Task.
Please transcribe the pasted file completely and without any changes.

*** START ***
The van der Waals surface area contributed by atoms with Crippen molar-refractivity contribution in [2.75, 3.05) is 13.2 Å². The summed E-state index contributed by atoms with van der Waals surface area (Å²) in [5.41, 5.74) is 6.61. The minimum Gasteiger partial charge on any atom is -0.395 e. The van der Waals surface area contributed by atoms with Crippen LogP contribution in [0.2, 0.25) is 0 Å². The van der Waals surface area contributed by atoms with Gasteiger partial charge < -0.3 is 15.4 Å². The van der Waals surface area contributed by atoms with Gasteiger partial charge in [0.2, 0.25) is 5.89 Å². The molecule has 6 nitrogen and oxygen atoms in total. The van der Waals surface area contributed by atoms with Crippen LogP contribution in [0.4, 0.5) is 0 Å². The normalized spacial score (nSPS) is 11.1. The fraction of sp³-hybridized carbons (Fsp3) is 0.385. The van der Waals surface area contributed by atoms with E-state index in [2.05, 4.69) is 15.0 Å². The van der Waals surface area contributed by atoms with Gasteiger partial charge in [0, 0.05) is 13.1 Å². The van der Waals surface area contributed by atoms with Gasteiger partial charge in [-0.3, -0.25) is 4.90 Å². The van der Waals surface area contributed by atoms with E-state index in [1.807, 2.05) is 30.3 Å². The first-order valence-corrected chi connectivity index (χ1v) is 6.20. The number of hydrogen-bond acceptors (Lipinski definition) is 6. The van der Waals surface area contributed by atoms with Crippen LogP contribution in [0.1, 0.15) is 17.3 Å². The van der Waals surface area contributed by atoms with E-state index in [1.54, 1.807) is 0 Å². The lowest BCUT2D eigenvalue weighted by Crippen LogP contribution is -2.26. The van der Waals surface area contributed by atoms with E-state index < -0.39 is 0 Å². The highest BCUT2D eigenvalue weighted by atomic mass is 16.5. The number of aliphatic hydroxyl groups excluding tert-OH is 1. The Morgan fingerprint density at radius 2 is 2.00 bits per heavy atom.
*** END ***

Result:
The van der Waals surface area contributed by atoms with Crippen molar-refractivity contribution in [2.75, 3.05) is 13.2 Å². The summed E-state index contributed by atoms with van der Waals surface area (Å²) in [5.41, 5.74) is 6.61. The minimum Gasteiger partial charge on any atom is -0.395 e. The van der Waals surface area contributed by atoms with Crippen LogP contribution in [0.2, 0.25) is 0 Å². The van der Waals surface area contributed by atoms with Gasteiger partial charge < -0.3 is 15.4 Å². The van der Waals surface area contributed by atoms with Gasteiger partial charge in [0.2, 0.25) is 5.89 Å². The molecule has 6 nitrogen and oxygen atoms in total. The van der Waals surface area contributed by atoms with Crippen LogP contribution in [0.4, 0.5) is 0 Å². The normalized spacial score (nSPS) is 11.1. The fraction of sp³-hybridized carbons (Fsp3) is 0.385. The van der Waals surface area contributed by atoms with E-state index in [2.05, 4.69) is 15.0 Å². The van der Waals surface area contributed by atoms with Gasteiger partial charge in [0, 0.05) is 13.1 Å². The van der Waals surface area contributed by atoms with Gasteiger partial charge in [-0.3, -0.25) is 4.90 Å². The van der Waals surface area contributed by atoms with E-state index in [1.807, 2.05) is 30.3 Å². The first-order valence-corrected chi connectivity index (χ1v) is 6.20. The number of hydrogen-bond acceptors (Lipinski definition) is 6. The van der Waals surface area contributed by atoms with Crippen LogP contribution in [0.1, 0.15) is 17.3 Å². The van der Waals surface area contributed by atoms with E-state index in [1.54, 1.807) is 0 Å². The lowest BCUT2D eigenvalue weighted by Crippen LogP contribution is -2.26. The van der Waals surface area contributed by atoms with E-state index < -0.39 is 0 Å². The highest BCUT2D eigenvalue weighted by atomic mass is 16.5. The number of aliphatic hydroxyl groups excluding tert-OH is 1. The Morgan fingerprint density at radius 2 is 2.00 bits per heavy atom.